Gonzalez, also known as “Puro,” warned the FBI’s source that he would have to return to Cuba once the ring’s Medicare fraud activities ended in Michigan because federal agents would chase after him. Gonzalez, having been convicted of Medicare fraud in the past, knew how the feds conducted their investigations.

“First they’re going to check all your addresses,” Gonzalez said while being recorded by the confidential source. “All of your addresses, the one here in Michigan, the one in Miami, all of your addresses, they are going to go there first. When they see that those don’t exist, then they start going deeper. ... They start checking your credit cards to see the movements, this and that. That’s how they work.”

Gonzalez tried to assure the source that he wouldn’t have to stay in Cuba forever.

“You can leave Cuba and you can come back here,” Gonzalez told him. “It could be that you come, stay here for a year, it may be that nothing ever happens to you. But the day something does happen, they are going to hit you with quite a few years.”

The source responded: “Yeah, the ones they catch with this, they will hit us with a lot of years, right?”

“Remember that — they don’t lock you up for what you take out [of Medicare],” Gonzalez told him. “They lock you up for what you billed [to Medicare].” What Gonzalez meant was that anyone who gets caught will be punished for how much he bills to Medicare, not for what he’s paid.

FBI special agent Jamie Garman, a former federal prosecutor in South Florida, said in the affidavit that the members of Rubal’s organization primarily lived in Miami and directed their Medicare fraud scheme from Miami between October 2016 and May 2019.

Garman said that after the Miami-based ring bought the three home health agencies in Michigan, the members billed Medicare for services such as physical therapy that were not provided to home-bound patients and received 60 percent of their reimbursement claims. The members were able to defraud Medicare because they received the funds before they were “required to provide supporting documentation that would legitimize the claims,” she said.

“They then funnel that money paid by Medicare for services that were never provided through several layers of shell companies and bank accounts in an effort to launder the money before withdrawing it as cash, including at ATMs and at check cashing stores in Miami,” Garman wrote in the 64-page affidavit.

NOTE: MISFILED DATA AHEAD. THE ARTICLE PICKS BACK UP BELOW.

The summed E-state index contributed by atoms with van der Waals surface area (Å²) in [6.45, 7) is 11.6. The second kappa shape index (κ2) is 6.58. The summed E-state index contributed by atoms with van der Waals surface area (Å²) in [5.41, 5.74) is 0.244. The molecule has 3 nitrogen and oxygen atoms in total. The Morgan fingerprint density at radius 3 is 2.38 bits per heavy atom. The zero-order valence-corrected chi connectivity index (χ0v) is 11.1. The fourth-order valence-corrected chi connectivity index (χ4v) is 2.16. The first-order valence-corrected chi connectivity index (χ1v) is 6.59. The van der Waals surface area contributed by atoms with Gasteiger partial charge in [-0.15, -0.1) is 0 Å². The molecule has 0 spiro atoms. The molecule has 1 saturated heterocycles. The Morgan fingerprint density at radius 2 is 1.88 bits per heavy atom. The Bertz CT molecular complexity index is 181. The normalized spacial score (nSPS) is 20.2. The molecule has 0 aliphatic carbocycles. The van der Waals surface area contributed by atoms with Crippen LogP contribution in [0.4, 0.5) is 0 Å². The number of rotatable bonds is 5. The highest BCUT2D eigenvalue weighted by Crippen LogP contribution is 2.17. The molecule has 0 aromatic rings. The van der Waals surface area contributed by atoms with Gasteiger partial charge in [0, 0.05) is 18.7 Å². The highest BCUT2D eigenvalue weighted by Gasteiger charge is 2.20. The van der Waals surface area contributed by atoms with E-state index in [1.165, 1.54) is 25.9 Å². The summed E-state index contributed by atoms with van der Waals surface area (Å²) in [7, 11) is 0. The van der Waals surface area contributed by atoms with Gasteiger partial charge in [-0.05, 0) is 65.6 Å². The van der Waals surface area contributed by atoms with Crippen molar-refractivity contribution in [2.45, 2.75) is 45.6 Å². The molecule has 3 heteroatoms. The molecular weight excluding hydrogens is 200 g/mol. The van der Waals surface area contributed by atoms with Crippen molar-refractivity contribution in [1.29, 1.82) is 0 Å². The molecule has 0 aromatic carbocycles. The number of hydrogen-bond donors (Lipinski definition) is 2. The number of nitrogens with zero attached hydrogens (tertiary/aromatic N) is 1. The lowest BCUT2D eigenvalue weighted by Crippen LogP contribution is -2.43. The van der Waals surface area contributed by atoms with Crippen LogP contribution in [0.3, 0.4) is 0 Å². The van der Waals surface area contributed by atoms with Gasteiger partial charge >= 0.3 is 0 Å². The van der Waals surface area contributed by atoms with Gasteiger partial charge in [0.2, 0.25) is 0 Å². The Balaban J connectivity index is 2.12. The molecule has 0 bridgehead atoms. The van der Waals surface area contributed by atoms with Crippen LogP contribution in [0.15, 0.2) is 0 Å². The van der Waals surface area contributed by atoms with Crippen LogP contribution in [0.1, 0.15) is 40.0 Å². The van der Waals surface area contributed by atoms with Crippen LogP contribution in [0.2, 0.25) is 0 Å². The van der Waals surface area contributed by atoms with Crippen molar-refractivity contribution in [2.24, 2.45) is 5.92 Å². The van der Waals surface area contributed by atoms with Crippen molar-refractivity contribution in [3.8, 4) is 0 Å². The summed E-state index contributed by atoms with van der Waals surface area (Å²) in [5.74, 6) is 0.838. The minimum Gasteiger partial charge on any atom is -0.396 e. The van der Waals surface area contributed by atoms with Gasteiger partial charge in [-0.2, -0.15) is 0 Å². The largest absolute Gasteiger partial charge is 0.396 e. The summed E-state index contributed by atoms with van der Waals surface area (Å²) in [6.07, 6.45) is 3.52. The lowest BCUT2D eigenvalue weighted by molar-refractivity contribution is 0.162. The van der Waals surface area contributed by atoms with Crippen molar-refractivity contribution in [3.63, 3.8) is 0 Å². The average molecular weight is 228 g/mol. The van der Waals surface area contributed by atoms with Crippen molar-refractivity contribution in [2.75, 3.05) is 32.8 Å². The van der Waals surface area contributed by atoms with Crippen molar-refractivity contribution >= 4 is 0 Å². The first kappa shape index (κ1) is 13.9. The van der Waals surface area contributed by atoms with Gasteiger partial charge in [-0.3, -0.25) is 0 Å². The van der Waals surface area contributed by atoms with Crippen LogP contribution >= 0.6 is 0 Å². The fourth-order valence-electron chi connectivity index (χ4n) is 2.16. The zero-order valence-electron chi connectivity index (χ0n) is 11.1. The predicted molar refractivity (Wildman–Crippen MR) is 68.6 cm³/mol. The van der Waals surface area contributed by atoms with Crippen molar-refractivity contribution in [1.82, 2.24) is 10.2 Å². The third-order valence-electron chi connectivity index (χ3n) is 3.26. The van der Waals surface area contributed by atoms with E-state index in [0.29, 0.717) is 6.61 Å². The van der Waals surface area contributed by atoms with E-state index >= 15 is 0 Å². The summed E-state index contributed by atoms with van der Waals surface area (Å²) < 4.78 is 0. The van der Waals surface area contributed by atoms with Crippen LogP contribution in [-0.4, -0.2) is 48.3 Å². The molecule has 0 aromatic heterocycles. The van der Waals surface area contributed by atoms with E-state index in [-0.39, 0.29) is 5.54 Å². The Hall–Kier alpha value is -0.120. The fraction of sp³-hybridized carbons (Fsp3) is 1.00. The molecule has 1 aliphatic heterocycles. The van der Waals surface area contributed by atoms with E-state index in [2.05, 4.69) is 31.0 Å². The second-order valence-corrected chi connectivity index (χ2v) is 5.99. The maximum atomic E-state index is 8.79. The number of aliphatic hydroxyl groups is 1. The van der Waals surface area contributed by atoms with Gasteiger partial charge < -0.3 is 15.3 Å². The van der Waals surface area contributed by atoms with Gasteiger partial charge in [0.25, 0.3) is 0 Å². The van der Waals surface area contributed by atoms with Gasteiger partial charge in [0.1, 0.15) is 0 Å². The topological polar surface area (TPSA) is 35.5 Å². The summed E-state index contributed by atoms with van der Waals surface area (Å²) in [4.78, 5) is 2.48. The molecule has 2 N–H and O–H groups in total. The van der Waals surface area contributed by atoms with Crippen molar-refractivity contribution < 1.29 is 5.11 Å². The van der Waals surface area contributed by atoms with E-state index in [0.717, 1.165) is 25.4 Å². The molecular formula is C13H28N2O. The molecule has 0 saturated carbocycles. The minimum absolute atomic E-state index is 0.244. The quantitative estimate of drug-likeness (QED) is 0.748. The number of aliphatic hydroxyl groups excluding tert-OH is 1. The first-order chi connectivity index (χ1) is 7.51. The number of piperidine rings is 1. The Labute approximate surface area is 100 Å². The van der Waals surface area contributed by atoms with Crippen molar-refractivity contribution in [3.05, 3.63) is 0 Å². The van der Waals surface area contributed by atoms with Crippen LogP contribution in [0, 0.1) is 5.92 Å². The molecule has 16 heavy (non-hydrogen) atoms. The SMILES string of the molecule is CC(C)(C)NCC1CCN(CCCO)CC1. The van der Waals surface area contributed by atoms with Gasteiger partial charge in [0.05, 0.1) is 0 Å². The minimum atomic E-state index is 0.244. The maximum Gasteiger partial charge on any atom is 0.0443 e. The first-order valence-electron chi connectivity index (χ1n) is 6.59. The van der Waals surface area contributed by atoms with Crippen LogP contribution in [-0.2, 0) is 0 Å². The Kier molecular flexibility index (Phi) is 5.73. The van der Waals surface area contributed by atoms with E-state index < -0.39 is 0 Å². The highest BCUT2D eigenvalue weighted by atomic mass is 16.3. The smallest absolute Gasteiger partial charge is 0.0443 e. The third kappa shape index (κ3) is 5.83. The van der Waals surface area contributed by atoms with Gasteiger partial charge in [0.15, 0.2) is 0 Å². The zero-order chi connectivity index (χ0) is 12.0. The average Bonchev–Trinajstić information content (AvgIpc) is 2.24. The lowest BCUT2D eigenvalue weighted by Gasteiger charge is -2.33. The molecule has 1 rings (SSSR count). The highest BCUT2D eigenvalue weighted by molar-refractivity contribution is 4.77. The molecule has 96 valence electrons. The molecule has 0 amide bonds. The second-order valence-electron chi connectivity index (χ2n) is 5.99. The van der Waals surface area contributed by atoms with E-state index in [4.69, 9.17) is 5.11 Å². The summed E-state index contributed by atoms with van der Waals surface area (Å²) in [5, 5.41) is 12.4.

“When the group either withdraws all of the fraudulently obtained money or when authorities begin shutting down the accounts, the group requires the nominee owners to flee to Cuba,” she said.

“There, the group confiscates the nominee owners’ passports and pays a portion of the promised amount in an effort to ensure that the nominee owner is unavailable to provide [incriminating] information to law enforcement about this scheme, or to testify against the group profiting from the fraud.”

In addition to the FBI’s confidential source, the most prominent nominee owner charged in the case is Antonio Jimenez, a Cuban, who was arrested in July as he traveled through Texas on his way to Mexico and then Cuba. Gonzalez had recruited him.

Jimenez was listed as the owner of 10 shell companies in Florida and three others in Illinois, as well as the signatory on 10 corporate accounts and 20 personal accounts at 12 different banks, according to the affidavit. While he received kickbacks for his services, almost all of the Medicare money withdrawn from those accounts was handed over to the main members of Rubal’s ring.

“It’s unfortunate that repeat offenders like Gonzalez continue to victimize individuals like my client, Antonio Jimenez, and the American healthcare system,” said defense attorney Joel DeFabio, who has been involved in several Medicare fraud cases in Miami.

“What is also outrageous is the government’s utter failure to verify the home healthcare agencies’ bills prior to paying out millions of limited taxpayer dollars — only to see that money funneled to Cuba and not used for the care of our own citizens.”